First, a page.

In a recent decision, the Madras High Court held that the bar under the Seventh Schedule of the Arbitration and Conciliation Act on appointing sole arbitrators unilaterally is non-derogable. The Court made it clear that no exceptions can be made even for retired High Court judges. The decision was made in the case of Prime Store v. Sugam Vanijya Holdings.
The case involved a dispute between two parties over a lease deed agreement. They had opted for arbitration, and a retired Madras High Court judge, Justice A Ramamoorthy, was unilaterally appointed as the sole arbitrator. After the award was passed in favour of the respondents, Chennai Silks, the petitioner, claimed that since Justice Ramamoorthy had been appointed unilaterally, the entire proceedings should be held as invalid.
The respondents argued that Chennai Silks had participated in the proceedings and could not cry foul at a later stage. Besides, Justice Ramamoorthy was a retired judge, a neutral party with no biases, they argued.
However, the Court noted that the bar on unilateral appointment of sole arbitrators was a mandatory and non-derogable provision of the Act. It is applicable to any person, including a retired judge. The Court also made it clear that interested persons to a dispute would not only be ineligible to act as an arbitrator but also be proscribed from appointing an arbitrator to adjudicate the dispute.
The Court relied on the Supreme Court’s judgment in Perkins Eastman Architects DPC & Anr. v. HSCC (India) Ltd to hold that the disqualification under the Seventh Schedule would be applicable to any person, including a retired judge. The Court further added that if a retired judge acted as an advisor or gave an opinion in the matter, he would come under the category of disqualified persons, and the Act had not provided any special privileges for a retired judge.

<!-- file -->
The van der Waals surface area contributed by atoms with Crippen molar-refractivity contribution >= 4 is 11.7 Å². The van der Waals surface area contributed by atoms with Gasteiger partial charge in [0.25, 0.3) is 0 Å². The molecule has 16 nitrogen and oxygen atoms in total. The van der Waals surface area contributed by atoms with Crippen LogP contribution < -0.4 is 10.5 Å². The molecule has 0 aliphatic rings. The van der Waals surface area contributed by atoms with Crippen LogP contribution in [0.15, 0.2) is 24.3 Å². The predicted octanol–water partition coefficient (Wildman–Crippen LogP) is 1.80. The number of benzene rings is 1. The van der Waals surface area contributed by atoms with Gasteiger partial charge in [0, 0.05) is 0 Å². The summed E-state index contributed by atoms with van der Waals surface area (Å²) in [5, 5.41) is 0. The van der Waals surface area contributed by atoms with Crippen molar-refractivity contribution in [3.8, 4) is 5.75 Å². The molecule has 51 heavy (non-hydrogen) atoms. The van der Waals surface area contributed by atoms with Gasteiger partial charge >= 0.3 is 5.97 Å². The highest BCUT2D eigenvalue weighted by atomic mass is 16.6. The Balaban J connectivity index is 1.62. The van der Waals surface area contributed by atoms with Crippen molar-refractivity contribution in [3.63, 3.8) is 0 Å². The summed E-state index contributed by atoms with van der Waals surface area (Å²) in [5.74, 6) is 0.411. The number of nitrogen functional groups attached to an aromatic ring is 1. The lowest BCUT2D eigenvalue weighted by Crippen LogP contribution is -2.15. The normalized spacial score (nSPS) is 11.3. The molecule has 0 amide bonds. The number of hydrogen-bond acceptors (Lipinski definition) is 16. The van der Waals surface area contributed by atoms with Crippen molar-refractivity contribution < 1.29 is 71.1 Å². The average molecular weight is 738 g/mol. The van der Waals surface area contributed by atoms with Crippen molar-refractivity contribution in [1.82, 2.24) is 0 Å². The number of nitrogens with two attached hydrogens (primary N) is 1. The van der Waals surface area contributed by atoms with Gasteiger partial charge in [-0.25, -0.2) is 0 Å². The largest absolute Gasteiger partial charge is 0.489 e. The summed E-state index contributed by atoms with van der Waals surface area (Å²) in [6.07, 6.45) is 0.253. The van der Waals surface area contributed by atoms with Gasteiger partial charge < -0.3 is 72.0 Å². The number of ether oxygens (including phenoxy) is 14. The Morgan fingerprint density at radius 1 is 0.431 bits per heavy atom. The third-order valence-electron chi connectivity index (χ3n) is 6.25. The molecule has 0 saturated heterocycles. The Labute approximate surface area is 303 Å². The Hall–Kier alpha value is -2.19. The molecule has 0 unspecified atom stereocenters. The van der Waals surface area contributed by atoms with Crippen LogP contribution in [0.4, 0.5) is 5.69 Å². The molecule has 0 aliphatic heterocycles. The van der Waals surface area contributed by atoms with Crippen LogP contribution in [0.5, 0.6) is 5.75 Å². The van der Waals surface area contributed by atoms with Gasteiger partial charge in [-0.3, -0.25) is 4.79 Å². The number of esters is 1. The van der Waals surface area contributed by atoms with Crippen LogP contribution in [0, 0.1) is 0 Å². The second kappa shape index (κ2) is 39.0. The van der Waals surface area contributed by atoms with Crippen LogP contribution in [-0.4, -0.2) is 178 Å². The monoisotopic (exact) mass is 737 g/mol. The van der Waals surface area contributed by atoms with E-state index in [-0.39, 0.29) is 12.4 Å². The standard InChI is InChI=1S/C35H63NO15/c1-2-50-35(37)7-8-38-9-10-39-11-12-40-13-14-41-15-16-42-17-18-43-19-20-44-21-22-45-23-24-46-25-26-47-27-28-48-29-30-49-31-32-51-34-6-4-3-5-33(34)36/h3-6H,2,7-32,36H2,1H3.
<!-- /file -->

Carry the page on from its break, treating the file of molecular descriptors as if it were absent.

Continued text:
The Court thus set aside the arbitral award under challenge and appointed retired judge, Justice N Kirubakaran, as the new arbitrator in the case.
The decision of the Madras High Court reinforces the principle that the bar under the Seventh Schedule of the Arbitration and Conciliation Act on appointing sole arbitrators unilaterally is non-derogable. It also highlights the importance of adhering to the provisions of the Act while appointing arbitrators. The decision makes it clear that even a retired judge cannot be appointed as an arbitrator unilaterally without obtaining the express agreement of the parties in writing, in terms of the proviso to Section 12(5) of the Act